2:25 pm - Thursday October 23, 2014

Packages in java with Example Program

PACKAGES:

  • A package is a collection of related classes.
  • It helps Organize your classes into a folder structure and make it easy to locate and use them.
  • More importantly,It helps improve re-usability.

 Syntax:-

package <package_name>;

To create a package

 Step 1) Copy the following code into an editor

package p1;


class c1{

public void m1(){

System.out.println("Method m1 of Class c1");

}

public static void main(String args[]){

c1 obj = new c1();

obj.m1();

}

}

Step 2) Save the file as Demo.java. Compile the file as, javac – d . Demo.java

 Step 3) Run the code as java p1.c1

 To create a sub-package

 Step1) Copy the following code into an editor

package p1.p2;


class c2{

public void m2(){

System.out.println("Method m2 of Class c2");

}

public static void main(String args[]){

c2 obj = new c2();

obj.m2();

}

}

Step 2) Save the file as Demo2.java. Compile the file as javac – d . Demo2.java

Step 3) Run the code as java p1.p2.c2

How to create a package

Suppose we have a file called HelloWorld.java, and we want to put this file in a package world. First thing we have to do is to specify the keyword package with the name of the package we want to use (world in our case) on top of our source file, before the code that defines the real classes in the package, as shown in our HelloWorld class below:


package world;

public class HelloWorld

{

public static void main(String[] args)

{

System.out.println("Hello World");

}

}

Subpackage (package inside another package)

Assume we have another file called HelloMoon.java. We want to store it in a subpackage “moon”, which stays inside package world. The HelloMoon class should look something like this:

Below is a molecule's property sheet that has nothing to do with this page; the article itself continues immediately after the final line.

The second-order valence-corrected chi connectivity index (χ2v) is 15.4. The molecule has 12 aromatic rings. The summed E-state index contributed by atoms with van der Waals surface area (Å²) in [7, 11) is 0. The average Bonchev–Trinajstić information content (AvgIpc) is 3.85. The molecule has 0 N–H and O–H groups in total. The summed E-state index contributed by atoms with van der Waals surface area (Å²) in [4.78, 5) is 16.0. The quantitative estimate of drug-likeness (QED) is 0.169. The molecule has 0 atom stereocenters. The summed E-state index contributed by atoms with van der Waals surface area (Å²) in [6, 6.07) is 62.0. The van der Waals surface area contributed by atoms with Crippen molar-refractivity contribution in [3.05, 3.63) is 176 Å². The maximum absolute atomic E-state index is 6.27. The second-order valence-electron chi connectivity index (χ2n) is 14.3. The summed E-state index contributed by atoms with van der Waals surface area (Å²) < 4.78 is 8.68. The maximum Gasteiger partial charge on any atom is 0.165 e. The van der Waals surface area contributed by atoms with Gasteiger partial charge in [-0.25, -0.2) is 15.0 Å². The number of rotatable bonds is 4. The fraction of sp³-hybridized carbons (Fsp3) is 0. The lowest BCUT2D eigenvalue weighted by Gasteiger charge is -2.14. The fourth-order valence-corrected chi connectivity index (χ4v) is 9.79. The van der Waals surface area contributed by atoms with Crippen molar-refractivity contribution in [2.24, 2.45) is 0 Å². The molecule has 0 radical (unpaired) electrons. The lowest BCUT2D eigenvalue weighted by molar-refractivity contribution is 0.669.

package world.moon;

public class HelloMoon

{

private String holeName = "rabbit hole";

public getHoleName()

{

return hole;

}

public setHole(String holeName)

{

this.holeName = holeName;

}

}

How to use package

There are 2 ways in order to use the public classes stored in package.

1. Declare the fully-qualified class name. For example,

world.HelloWorld helloWorld = new world.HelloWorld();

world.moon.HelloMoon helloMoon = new world.moon.HelloMoon();

String holeName = helloMoon.getHoleName();

2) Use an “import” keyword:

import world.*;  // we can call any public classes inside the world package

import world.moon.*;  // we can call any public classes inside the world.moon package

import java.util.*;  // import all public classes from java.util package

import java.util.Hashtable;  // import only Hashtable class (not all classes in java.util package)

Thus, the code that we use to call the HelloWorld and HelloMoon class should be

HelloWorld helloWorld = new HelloWorld(); // don’t have to explicitly specify world.HelloWorld anymore

HelloMoon helloMoon = new HelloMoon(); // don’t have to explicitly specify world.moon.HelloMoon anymore

Note that we can call public classes stored in the package level we do the import only. We can’t use any classes that belong to the subpackage of the package we import. For example, if we import package world, we can use only the HelloWorld class, but not the HelloMoon class.

Example:

C:\aa                                                c:\aa\bb

 

 


import bb.*    \\or import bb extends B

class A

{

public static void main(String args())

{

B b1=new B();

System.out.println(b1.i);

}

}

package bb;

public class B

{

Public int i=10;

}

Filed in: Z-A All Java Codes

One Response to “Packages in java with Example Program”

  1. Sayed mudassir ali
    September 20, 2013 at 6:15 pm #

    Thanks for providing a great inteface for learn java..It’s very helpfull for us.

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